Why Ken Griffey Jr. is the Greatest Role Model in Sports History

Micah Chen@thechensterAnalyst IIIAugust 7, 2009

ARLINGTON, TX - JULY 31:  Ken Griffey, Jr. #24 of the Seattle Mariners on July 31, 2009 at Rangers Ballpark in Arlington, Texas.  (Photo by Ronald Martinez/Getty Images)

One must appreciate the gracefulness, the elegancy, the beauty, and that amazing swing that I am so badly jealous of.  Yes, I am talking about none other than the great Ken Griffey Jr.

The man has been nothing short of amazing in his historic 21-year career.  Gold glove after gold glove,  home run title after home run title, MLB MVPs, All-Star Game MVPs, you name it, he has it. 

But I want to look at the other side of Ken Griffey Jr. that not many people have noticed before. 

This has to be one of the darkest eras in MLB history.  Bud Selig has turned baseball upside down.  In this era known as the "steroid" era, players are juicing themselves up and taking the easy way.  Seemingly every great name has tested positive for the now banned substance.

Rafael Palmeiro, Sammy Sosa, Alex Rodriguez, Manny Ramirez, Barry Bonds, Roger Clemens, and the list goes on and on.  It has come to a point when you wouldn't be surprised of the shorty (respectfully) David Eckstein was doing steroids.  How could a 5 foot 6 inch player 170 pound player have a career average of .283?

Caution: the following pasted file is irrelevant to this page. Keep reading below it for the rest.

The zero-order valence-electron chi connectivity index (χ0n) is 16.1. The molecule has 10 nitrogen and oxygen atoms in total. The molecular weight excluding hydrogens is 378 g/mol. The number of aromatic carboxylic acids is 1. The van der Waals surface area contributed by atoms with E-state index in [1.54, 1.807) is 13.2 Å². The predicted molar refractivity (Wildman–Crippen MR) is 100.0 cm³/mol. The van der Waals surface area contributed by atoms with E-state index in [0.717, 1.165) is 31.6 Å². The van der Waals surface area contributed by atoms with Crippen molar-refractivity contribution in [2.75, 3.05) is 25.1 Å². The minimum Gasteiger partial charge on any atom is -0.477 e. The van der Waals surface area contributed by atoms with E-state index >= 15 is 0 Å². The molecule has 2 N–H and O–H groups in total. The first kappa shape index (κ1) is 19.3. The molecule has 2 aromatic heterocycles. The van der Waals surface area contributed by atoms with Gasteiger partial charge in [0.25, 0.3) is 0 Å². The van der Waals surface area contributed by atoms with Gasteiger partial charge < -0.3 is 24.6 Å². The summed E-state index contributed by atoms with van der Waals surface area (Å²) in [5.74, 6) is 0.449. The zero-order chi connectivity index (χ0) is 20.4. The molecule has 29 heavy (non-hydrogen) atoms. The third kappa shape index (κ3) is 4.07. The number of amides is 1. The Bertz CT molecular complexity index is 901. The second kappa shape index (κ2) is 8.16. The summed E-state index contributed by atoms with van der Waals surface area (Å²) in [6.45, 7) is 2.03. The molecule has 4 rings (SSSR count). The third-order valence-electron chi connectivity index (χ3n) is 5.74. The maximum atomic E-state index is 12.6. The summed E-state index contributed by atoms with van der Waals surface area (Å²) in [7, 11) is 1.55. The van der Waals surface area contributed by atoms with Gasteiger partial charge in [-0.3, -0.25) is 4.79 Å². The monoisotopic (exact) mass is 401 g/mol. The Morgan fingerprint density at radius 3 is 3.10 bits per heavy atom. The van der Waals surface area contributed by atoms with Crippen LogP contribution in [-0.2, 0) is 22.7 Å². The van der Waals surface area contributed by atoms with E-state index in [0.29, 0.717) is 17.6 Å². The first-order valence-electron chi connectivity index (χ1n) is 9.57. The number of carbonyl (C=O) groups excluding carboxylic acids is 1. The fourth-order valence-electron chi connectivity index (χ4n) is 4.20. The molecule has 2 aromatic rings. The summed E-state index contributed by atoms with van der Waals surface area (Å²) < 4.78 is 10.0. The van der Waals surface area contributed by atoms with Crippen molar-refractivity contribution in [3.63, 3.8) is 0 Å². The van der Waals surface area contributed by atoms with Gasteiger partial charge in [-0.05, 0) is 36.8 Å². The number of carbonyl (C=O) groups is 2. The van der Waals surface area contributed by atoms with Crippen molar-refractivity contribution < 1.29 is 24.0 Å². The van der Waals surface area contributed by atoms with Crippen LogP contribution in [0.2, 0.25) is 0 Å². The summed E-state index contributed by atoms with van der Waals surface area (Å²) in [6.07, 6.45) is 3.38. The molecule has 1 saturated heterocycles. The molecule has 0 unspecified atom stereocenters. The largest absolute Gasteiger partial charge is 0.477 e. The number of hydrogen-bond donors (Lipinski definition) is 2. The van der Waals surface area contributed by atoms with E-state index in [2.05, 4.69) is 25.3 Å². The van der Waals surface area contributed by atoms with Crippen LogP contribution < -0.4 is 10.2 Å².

Heck, I wouldn't be surprised if Roy Halladay was now on steroids.  Remember when Alex Rodriguez did steroids in 2003?  It was because he was pressured to do well because of his huge contract.

Same situation with Halladay, so many teams are interested in him you would have thought he was the only player on the free agent market.  Therefore there is more pressure for him to pitch well.

Back to Griffey now.  What amazes me about Griffey is that he has NEVER tested positive for steriods, HGH, or any banned substance.  In fact,  he is was one of the few people that was clean and yet still is one of the biggest superstars.    

Remember the 90's where we found a suspicious amount of home runs being hit.  Well most of them were off the bat of Griffey and yet he still didn't test positive in 2003 while other guys tested positive and still didn't put up better numbers.

Now when you look at him today,  he is batting .221 with 11 home runs but that is what happens when players get older, they start to decline unlike some hitters nowadays who are hitting half their home runs above the age of 35 (*cough cough* Jim Thome, Frank Thomas). 

Not to mention he is one of the most friendly players in the game.  Overall, he has had a decorated career, he is one of the all time fan favorites both in Seattle and out, he is drug free, and is a great teammate.  all these traits make him one of the finest baseball players both on and off the field.

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